Sawfish uncover sand dwelling crustaceans and mollusks, two common prey types, by using their unique anatomical structure as a tool for digging and grubbing about in sand or mud.[15] The sawfish churn up the sea bottom with their exaggerated rostrum to uncover these hidden food sources.[15]

It is believed that the elongated rostrum first evolved for its use in prey immobilization.[14] Smalltooth sawfish have been observed to approach large shoals of fish while striking their saw rapidly from side to side. Due to the high density of small fish in a shoal, there is a high probability that the sawfish will hit, stab, stun, or kill several prey during one shoal attack.[16]

Vertebrate biologist Barbara Wueringer, of the University of Queensland, demonstrated that sawfish use their extended rostrum to detect and manipulate prey. She observed the animals' reaction to food already at the bottom of the tank, food falling from the water's surface, and introduced electric dipoles.[12] When the sawfish came across scraps of fish resting on the bottom of the tank, it used its rostrum to pin the "prey" down as it swam over and engulfed it. When food was identified as it fell through the water, the sawfish would approach its "prey" from the side and swiftly strike to impale the victim with the teeth of its saw.[15] Both of these cases support the respective digging and attacking behaviors expected from feeding sawfish in the wild. In order to show that sawfish use their beak to sense their surroundings, Wueringer placed electric dipoles throughout the tank to simulate the electrical signals that surround moving prey.[17] Just as the sawfish displayed different aggressive behaviors towards the "prey," they also responded differently based on the electrical signals they received by either avoiding or approaching the signal source. With this evidence, the sawfish is now regarded as the only jawed fish to use its rostrum for both prey detection and manipulation.[12]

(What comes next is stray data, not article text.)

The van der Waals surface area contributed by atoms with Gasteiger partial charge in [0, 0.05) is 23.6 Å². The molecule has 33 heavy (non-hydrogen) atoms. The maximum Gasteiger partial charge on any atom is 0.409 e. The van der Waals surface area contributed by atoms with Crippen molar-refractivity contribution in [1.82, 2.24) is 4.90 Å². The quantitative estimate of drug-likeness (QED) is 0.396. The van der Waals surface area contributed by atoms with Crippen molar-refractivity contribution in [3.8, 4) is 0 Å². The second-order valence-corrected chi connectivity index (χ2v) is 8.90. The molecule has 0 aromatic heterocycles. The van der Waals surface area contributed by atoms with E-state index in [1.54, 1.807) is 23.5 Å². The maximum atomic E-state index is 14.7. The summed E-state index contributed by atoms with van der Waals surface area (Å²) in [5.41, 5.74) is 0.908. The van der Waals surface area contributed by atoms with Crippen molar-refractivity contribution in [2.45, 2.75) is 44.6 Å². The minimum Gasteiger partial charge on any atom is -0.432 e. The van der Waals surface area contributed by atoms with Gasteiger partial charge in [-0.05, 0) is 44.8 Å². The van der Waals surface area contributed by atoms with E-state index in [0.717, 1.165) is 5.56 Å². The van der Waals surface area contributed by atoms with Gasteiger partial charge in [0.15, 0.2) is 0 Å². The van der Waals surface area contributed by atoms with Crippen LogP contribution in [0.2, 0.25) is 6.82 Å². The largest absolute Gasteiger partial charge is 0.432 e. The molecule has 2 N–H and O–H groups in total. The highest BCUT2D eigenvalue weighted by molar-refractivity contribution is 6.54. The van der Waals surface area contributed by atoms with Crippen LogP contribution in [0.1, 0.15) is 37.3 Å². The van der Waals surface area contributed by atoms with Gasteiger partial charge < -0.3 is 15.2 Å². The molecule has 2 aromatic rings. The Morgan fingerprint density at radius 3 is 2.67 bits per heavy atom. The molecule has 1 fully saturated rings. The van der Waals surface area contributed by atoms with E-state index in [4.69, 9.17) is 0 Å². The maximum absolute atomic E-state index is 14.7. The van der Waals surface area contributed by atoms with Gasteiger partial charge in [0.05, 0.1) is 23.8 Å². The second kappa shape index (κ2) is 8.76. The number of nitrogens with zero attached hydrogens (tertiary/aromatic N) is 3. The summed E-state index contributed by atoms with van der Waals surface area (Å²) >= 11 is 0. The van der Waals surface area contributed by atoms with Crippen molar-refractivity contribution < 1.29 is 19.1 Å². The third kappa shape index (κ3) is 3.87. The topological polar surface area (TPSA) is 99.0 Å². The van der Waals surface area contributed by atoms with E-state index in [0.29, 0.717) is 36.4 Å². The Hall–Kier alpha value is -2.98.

For defense[edit]